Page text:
Truth and Beauty
Peter Finch, the Oscar-winning Australian film actor, once remarked "When you move an eyebrow in Cinemascope it travels three feet..." Our age is unique in the way we place importance on the way things look, on their external appearance: Whether that appearance is the carefully groomed lines of a Lexus sedan, or the mandatory shape of the human anatomy painfully carved in sweat and toil of so many man-hours of aerobics. We live in a world that is replacing substance with form, reality with appearance.
In his Ode on a Grecian Urn, John Keats, the English Romantic poet, wrote "Beauty is Truth, Truth, Beauty." Truth and Beauty - two values representing a historic and perpetual confrontation between the People of the Book and The "Beautiful People," - between Jerusalem and Athens.
It is interesting that Keats chose to write his poem on a Grecian urn, for it was Greece that gave the world the idea that Beauty is, in itself, a supreme ideal. Judaism says that this ideal can become an idol. If Beauty doesn't dwell in the tents of Truth, then 'Beauty' may become a 'Beast' - a pretext for hedonism and immorality.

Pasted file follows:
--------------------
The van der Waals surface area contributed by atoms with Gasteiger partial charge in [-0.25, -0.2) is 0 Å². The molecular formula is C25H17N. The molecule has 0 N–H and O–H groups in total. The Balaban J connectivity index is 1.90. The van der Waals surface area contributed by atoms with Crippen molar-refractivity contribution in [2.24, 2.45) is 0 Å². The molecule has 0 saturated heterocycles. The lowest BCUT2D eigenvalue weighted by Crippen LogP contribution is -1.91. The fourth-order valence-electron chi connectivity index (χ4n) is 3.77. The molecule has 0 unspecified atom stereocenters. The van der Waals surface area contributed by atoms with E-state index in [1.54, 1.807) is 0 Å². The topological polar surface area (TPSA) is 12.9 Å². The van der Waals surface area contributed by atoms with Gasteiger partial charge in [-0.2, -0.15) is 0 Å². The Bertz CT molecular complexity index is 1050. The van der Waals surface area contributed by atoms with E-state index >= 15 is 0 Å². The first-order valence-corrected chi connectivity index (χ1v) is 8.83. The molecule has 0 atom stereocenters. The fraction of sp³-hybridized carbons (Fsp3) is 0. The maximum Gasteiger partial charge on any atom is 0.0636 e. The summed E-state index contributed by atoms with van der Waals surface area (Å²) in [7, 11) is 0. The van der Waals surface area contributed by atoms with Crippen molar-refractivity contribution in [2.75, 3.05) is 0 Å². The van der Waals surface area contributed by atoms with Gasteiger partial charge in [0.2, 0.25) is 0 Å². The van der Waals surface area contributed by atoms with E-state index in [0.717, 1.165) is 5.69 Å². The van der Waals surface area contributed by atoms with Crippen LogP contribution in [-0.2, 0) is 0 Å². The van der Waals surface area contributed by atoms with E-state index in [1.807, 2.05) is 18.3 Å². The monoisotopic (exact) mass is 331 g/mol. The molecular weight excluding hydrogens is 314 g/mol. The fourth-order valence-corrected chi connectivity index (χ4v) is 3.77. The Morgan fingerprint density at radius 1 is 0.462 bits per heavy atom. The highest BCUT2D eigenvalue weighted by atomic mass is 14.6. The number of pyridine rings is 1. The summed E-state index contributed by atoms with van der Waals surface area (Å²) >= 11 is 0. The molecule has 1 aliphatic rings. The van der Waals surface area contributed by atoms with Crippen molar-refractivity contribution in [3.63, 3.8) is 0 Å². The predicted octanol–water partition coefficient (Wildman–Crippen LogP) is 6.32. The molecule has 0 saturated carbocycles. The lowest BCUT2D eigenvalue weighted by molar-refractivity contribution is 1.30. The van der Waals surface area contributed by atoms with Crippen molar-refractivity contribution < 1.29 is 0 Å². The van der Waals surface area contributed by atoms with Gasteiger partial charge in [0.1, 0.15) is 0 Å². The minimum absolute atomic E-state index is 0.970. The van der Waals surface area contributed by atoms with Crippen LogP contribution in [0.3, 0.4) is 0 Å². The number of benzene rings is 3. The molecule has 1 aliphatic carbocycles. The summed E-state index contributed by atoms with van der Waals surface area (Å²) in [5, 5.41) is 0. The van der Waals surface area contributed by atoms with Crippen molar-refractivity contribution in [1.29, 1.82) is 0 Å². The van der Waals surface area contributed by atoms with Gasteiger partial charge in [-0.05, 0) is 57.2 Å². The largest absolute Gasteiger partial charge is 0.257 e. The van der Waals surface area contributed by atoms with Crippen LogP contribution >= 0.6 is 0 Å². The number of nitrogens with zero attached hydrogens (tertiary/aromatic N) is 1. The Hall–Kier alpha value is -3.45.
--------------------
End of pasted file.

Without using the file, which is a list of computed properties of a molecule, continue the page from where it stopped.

But don't think that there is no place for Beauty in the Jewish
world-view. The Torah states categorically that aesthetics has
a value, but only to the extent that it serves Truth, and uplifts
the soul. In other words, Truth is Beauty, but what is beautiful
may not necessarily be true. When you gaze into the light of your
Chanukah candles, remember that their light shines out with the
radiance of the Jewish love for Truth in all the ages.